Sen. Josh Hawley (R-MO) has proposed an amendment that would reverse Warren's amendment. "The (defense bill) will pass, and we will scrub from our military bases the names of men who fought for the Confederacy and took up arms against our country".
In a statement, White House deputy press secretary Judd Deere said Trump did not hear the use of the slogan. "Respect our Military!" she read.
Earlier this month, he tweeted that the "Monumental and very Powerful Bases have become a part of a Great American Heritage, and a history of Winning, Victory, and Freedom".
"Are you endorsing that, Mr President?" It's home to 10s of thousands of courageous American soldiers. "That's what we as alumni of George W. Bush did, and we think Joe Biden will deliver that as well", he said.
A sign shows Fort Bragg information in Fayettville, N.C., on May 13, 2004. Rob Portman said he is "OK" with renaming Army bases named for Confederate generals "through the normal process". These bases were not named in the years following the Civil War. No.
The phrase "white power" is considered synonymous with a call for white supremacism.
The Confederate legacy has always been a source of controversy, but the debate escalated in recent weeks after unarmed black man George Floyd died at the hands of police in Minneapolis, Minnesota. "It is also about ending systemic racism".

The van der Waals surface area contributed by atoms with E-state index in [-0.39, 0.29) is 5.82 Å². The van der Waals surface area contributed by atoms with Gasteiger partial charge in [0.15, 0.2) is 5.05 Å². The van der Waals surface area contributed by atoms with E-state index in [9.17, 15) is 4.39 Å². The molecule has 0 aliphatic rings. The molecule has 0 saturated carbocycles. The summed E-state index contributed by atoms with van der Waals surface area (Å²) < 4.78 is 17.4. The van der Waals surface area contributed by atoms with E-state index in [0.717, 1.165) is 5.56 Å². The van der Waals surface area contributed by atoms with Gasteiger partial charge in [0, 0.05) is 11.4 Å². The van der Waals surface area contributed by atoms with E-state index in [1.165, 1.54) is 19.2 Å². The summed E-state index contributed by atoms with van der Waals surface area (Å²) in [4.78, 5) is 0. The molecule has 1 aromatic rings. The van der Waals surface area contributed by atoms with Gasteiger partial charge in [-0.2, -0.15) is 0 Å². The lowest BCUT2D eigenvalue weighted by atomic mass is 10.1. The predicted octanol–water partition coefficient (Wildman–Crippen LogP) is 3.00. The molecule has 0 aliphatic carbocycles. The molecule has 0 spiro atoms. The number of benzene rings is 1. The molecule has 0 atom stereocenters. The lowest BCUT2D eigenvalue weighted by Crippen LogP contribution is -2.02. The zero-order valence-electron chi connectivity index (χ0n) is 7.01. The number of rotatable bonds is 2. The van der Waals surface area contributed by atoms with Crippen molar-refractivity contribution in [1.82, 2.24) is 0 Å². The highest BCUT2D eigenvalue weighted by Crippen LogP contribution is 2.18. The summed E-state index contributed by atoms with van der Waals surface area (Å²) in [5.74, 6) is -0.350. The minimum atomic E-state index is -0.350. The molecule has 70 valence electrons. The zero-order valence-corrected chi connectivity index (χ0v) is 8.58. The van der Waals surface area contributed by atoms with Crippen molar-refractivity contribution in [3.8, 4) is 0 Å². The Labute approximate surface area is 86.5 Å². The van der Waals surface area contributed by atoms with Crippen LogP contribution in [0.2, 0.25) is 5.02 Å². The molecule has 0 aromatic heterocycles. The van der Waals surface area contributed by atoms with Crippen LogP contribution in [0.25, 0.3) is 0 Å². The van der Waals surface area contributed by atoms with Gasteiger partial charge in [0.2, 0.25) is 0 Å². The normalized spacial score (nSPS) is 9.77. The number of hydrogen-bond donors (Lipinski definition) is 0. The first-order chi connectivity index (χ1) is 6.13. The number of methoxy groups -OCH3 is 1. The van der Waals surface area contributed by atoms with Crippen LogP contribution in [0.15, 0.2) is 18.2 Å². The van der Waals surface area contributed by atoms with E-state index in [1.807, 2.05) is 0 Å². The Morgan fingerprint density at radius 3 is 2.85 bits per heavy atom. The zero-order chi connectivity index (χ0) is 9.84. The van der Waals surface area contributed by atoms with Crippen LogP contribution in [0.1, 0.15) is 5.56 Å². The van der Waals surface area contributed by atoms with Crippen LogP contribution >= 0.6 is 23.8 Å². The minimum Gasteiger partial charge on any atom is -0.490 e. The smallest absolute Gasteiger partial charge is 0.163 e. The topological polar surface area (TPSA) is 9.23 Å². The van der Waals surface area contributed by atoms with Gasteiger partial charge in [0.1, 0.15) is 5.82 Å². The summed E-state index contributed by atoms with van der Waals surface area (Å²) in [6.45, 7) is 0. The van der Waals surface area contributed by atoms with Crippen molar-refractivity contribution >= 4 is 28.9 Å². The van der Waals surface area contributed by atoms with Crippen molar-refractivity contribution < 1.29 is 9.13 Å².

Late Tuesday night, Trump expressed his frustration with a provision in the National Defense Authorization Act that would change the names of 10 Confederate-named military bases and purge Confederate images and symbols from the nation's defense facilities within three years.
The amendment, authored by Rep. Anthony Brown, D-Md., an Iraq War veteran, bans displays of the Confederate battle flag at all Defense Department locations including conference rooms, open bay barracks, and living quarters.
"But obviously neither the president, his administration nor I would do anything to be supportive of white supremacy or anything that would support discrimination of any kind", Mr Azar said.
In a Wednesday interview with OH reporters, Democratic U.S. Sen.
Trump appeared to have deleted the offending tweet by late morning. It has bipartisan support.
"I dare President Trump to veto the bill over Confederate-base naming", Schumer told reporters during a news conference.